St James’s Church, Dingle
Eight years in and the reinvigorated Other Voicesstill has the capacity to surprise and excite in equal measure. The seemingly never-ending supply of fresh and innovative acts (mixed with a few tried and tested names) means that, in the past four years anyway, this event rarely, if ever, trips itself up.The opening night last Saturday saw former Turn singer Ollie Cole put in a sometimes nervous performance, previewing songs from his forthcoming debut solo album, We Albatri. Headliners Snow Patrol then ripped through an unusually lengthy 15-or-so-track set that referenced their time spent in Dingle forging songs that would make them world contenders.
Sunday night’s list of acts included Bell X1, Villagers, The Antlers and The Magic Numbers, and my good God, but didn’t The Antlers and Villagers rip through two of the best short sets this writer has seen in an age. Unusually, Bell X1 appeared hesitant and reticent, what with sound and technical issues inhibiting their normally smooth style, while The Magic Numbers proved they have more bullets in their arsenal than one had thought possible (new songs Restless Riverand The Pulserattle with the Kerry ring of confidence).
The Antlers, though, locked horns (ahem) with serious topics and some amazing, undulating quiet/loud rhythms that had the audience in raptures. Villagers (featuring Conor O’Brien on vocals), meanwhile, proved that 2010 could well be a bumper year for the band. Here were superbly crafted songs of introspection, intensity and intelligence.
Monday night brought us further delights in the shape of Imelda May, Megafaun, The Lost Brothers and The Brothers Movement. May swiftly ripped through rockabilly and torch/soul, The Lost Brothers deftly balanced harmonies and melodies, while The Brothers Movement cranked it up with fine guitar work and psych-pop tunes.
Megafaun were something else, altogether though: nominally a freak-folk trio from North Carolina, the music is Crosby, Stills, Nash and Young raised on a diet of free jazz. It sounds too tricksy for words, but on stage the bearded men rule with a cerebral amalgam of humour (never a bad thing when free jazz is involved), technical know-how and taut melody lines. An add-on of uilleann piper Eoin Duignan towards the close of the gig brought together the worlds of trad and Stockhausen, and, believe me, Dingle was a better place for it.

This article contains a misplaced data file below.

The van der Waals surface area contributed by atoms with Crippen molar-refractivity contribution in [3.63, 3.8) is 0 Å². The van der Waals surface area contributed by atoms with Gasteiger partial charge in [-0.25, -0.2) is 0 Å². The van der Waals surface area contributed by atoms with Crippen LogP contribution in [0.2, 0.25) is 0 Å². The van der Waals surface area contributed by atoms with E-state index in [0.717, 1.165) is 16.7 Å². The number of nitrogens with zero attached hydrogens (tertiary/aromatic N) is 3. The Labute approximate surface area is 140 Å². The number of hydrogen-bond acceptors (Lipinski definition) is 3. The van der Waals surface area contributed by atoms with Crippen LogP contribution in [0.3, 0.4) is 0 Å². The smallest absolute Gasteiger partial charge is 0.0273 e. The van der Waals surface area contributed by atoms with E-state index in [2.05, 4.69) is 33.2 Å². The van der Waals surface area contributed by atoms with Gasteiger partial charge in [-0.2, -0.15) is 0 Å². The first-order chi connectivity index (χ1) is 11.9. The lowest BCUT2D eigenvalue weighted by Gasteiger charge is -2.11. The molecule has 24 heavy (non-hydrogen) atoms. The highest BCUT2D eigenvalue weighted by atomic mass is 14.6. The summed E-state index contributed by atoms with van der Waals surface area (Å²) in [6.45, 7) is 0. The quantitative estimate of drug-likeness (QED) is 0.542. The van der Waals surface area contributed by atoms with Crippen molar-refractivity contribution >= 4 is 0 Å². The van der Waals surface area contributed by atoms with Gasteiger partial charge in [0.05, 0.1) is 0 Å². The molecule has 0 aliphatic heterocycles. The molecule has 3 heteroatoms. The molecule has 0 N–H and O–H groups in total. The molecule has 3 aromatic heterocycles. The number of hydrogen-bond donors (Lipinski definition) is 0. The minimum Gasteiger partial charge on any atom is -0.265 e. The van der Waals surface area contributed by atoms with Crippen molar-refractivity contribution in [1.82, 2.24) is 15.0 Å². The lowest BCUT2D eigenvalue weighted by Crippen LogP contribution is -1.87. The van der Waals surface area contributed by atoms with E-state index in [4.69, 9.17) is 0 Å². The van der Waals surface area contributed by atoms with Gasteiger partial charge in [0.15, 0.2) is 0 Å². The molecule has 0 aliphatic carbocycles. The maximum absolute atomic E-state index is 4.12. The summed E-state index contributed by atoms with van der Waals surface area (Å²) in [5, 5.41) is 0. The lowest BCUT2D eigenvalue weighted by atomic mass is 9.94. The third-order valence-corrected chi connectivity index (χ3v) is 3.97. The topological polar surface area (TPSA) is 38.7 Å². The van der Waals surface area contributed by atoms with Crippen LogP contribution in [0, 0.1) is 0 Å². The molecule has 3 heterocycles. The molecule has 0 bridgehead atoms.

Tuesday night’s line-up of Fionn Regan, Jesca Hoop, The Temper Trap and Brett Anderson fused purity with strangeness, quirk and charm. Anderson felled any hint of indifference or cynicism towards him with a suite of subtle, almost glacial piano-led songs that marked him out not only as a survivor of darker times but also as a singer and performer of serious intent. Jesca Hoop, meanwhile, came across as perhaps too deliberately a kooky Californian gal, although her songs of deft, askew alt.folk balanced the overall effect. There were no such doubts about The Temper Trap, who have the word “success” imprinted from tip to toe but whose occasional deference to U2 could either make it or break it for them. As for Fionn Regan – well, Fionn is clearly suffering from the Subterranean Homesick Dingle Blues, such is the music’s overt reference to early electric Bob Dylan.
The event concluded on Wednesday night with a surge of concentrated excellence from Adrian Crowley, beautifully crafted lo-fi pop from The XX, surprisingly supple, engaging acoustic hip-hop from Speech Debelle, and – winning this writer’s award for best gig of the year – tear-shedding, blissed-out retro-pop from Richard Hawley.
Other Voices 8will be broadcast on RTÉ television early next year